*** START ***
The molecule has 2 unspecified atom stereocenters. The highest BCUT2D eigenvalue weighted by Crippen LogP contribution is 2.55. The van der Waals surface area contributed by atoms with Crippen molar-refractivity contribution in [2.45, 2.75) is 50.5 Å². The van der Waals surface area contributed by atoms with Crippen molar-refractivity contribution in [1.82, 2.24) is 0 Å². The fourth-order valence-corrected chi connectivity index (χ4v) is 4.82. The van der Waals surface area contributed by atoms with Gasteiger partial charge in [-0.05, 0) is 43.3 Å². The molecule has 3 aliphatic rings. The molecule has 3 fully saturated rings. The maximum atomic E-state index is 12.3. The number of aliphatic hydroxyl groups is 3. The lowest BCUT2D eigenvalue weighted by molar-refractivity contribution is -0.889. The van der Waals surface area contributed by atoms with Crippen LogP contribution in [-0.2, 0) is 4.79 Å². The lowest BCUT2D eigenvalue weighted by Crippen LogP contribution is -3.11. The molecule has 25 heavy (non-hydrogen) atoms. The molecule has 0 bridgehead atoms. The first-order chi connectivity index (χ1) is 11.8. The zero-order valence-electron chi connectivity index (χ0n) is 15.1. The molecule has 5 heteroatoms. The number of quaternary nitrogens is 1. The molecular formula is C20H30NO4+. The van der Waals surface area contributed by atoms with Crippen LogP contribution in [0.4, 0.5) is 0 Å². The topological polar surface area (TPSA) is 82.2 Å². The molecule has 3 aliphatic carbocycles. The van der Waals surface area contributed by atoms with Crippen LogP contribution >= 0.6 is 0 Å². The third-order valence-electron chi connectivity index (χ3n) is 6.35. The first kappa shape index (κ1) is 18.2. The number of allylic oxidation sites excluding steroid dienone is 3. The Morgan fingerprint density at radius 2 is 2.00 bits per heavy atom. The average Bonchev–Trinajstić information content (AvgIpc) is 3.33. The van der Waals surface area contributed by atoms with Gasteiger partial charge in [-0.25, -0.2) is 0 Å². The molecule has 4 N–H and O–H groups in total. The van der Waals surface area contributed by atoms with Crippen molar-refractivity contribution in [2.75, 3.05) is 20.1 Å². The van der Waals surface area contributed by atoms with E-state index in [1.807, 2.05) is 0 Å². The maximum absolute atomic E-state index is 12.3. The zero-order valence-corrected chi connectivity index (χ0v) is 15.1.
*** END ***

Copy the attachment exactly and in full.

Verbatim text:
The molecule has 2 unspecified atom stereocenters. The highest BCUT2D eigenvalue weighted by Crippen LogP contribution is 2.55. The van der Waals surface area contributed by atoms with Crippen molar-refractivity contribution in [2.45, 2.75) is 50.5 Å². The van der Waals surface area contributed by atoms with Crippen molar-refractivity contribution in [1.82, 2.24) is 0 Å². The fourth-order valence-corrected chi connectivity index (χ4v) is 4.82. The van der Waals surface area contributed by atoms with Gasteiger partial charge in [-0.05, 0) is 43.3 Å². The molecule has 3 aliphatic rings. The molecule has 3 fully saturated rings. The maximum atomic E-state index is 12.3. The number of aliphatic hydroxyl groups is 3. The lowest BCUT2D eigenvalue weighted by molar-refractivity contribution is -0.889. The van der Waals surface area contributed by atoms with Crippen LogP contribution in [-0.2, 0) is 4.79 Å². The lowest BCUT2D eigenvalue weighted by Crippen LogP contribution is -3.11. The molecule has 25 heavy (non-hydrogen) atoms. The molecule has 0 bridgehead atoms. The first-order chi connectivity index (χ1) is 11.8. The zero-order valence-electron chi connectivity index (χ0n) is 15.1. The molecule has 5 heteroatoms. The number of quaternary nitrogens is 1. The molecular formula is C20H30NO4+. The van der Waals surface area contributed by atoms with Crippen LogP contribution in [0.4, 0.5) is 0 Å². The topological polar surface area (TPSA) is 82.2 Å². The molecule has 3 aliphatic carbocycles. The van der Waals surface area contributed by atoms with Crippen LogP contribution >= 0.6 is 0 Å². The third-order valence-electron chi connectivity index (χ3n) is 6.35. The first kappa shape index (κ1) is 18.2. The number of allylic oxidation sites excluding steroid dienone is 3. The Morgan fingerprint density at radius 2 is 2.00 bits per heavy atom. The average Bonchev–Trinajstić information content (AvgIpc) is 3.33. The van der Waals surface area contributed by atoms with Gasteiger partial charge in [-0.25, -0.2) is 0 Å². The molecule has 4 N–H and O–H groups in total. The van der Waals surface area contributed by atoms with Crippen molar-refractivity contribution in [2.75, 3.05) is 20.1 Å². The van der Waals surface area contributed by atoms with E-state index in [1.807, 2.05) is 0 Å². The maximum absolute atomic E-state index is 12.3. The zero-order valence-corrected chi connectivity index (χ0v) is 15.1.